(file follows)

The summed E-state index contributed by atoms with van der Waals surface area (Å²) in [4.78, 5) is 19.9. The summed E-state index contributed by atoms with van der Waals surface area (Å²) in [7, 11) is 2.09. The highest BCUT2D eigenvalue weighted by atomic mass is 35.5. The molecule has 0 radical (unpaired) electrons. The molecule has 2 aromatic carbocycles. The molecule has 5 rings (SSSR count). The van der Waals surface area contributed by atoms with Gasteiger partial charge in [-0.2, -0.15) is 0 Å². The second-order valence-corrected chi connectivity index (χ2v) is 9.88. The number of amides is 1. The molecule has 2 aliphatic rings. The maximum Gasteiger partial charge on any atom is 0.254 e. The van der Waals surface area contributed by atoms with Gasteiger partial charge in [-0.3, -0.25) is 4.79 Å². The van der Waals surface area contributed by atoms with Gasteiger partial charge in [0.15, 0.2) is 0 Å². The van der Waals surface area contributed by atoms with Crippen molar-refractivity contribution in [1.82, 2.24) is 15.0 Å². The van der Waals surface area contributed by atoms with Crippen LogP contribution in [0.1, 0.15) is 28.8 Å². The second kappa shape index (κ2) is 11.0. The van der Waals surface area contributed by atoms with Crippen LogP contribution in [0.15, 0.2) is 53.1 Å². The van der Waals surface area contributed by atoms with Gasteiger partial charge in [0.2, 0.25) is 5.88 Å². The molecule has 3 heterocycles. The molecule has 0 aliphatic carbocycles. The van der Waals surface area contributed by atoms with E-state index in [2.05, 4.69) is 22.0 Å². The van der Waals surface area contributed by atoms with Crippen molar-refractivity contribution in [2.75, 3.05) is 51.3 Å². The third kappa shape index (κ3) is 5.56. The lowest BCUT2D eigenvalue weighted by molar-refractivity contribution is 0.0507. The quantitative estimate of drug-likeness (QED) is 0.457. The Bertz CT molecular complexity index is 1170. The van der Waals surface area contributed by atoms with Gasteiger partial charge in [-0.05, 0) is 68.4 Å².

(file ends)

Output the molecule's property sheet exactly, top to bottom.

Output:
The summed E-state index contributed by atoms with van der Waals surface area (Å²) in [4.78, 5) is 19.9. The summed E-state index contributed by atoms with van der Waals surface area (Å²) in [7, 11) is 2.09. The highest BCUT2D eigenvalue weighted by atomic mass is 35.5. The molecule has 0 radical (unpaired) electrons. The molecule has 2 aromatic carbocycles. The molecule has 5 rings (SSSR count). The van der Waals surface area contributed by atoms with Gasteiger partial charge in [-0.2, -0.15) is 0 Å². The second-order valence-corrected chi connectivity index (χ2v) is 9.88. The number of amides is 1. The molecule has 2 aliphatic rings. The maximum Gasteiger partial charge on any atom is 0.254 e. The van der Waals surface area contributed by atoms with Gasteiger partial charge in [-0.3, -0.25) is 4.79 Å². The van der Waals surface area contributed by atoms with Gasteiger partial charge in [0.15, 0.2) is 0 Å². The van der Waals surface area contributed by atoms with Crippen molar-refractivity contribution in [1.82, 2.24) is 15.0 Å². The van der Waals surface area contributed by atoms with Crippen LogP contribution in [0.1, 0.15) is 28.8 Å². The second kappa shape index (κ2) is 11.0. The van der Waals surface area contributed by atoms with Crippen LogP contribution in [0.15, 0.2) is 53.1 Å². The van der Waals surface area contributed by atoms with Gasteiger partial charge in [0.2, 0.25) is 5.88 Å². The molecule has 3 heterocycles. The molecule has 0 aliphatic carbocycles. The van der Waals surface area contributed by atoms with E-state index in [2.05, 4.69) is 22.0 Å². The van der Waals surface area contributed by atoms with Crippen molar-refractivity contribution in [2.75, 3.05) is 51.3 Å². The third kappa shape index (κ3) is 5.56. The lowest BCUT2D eigenvalue weighted by molar-refractivity contribution is 0.0507. The quantitative estimate of drug-likeness (QED) is 0.457. The Bertz CT molecular complexity index is 1170. The van der Waals surface area contributed by atoms with Gasteiger partial charge in [-0.05, 0) is 68.4 Å².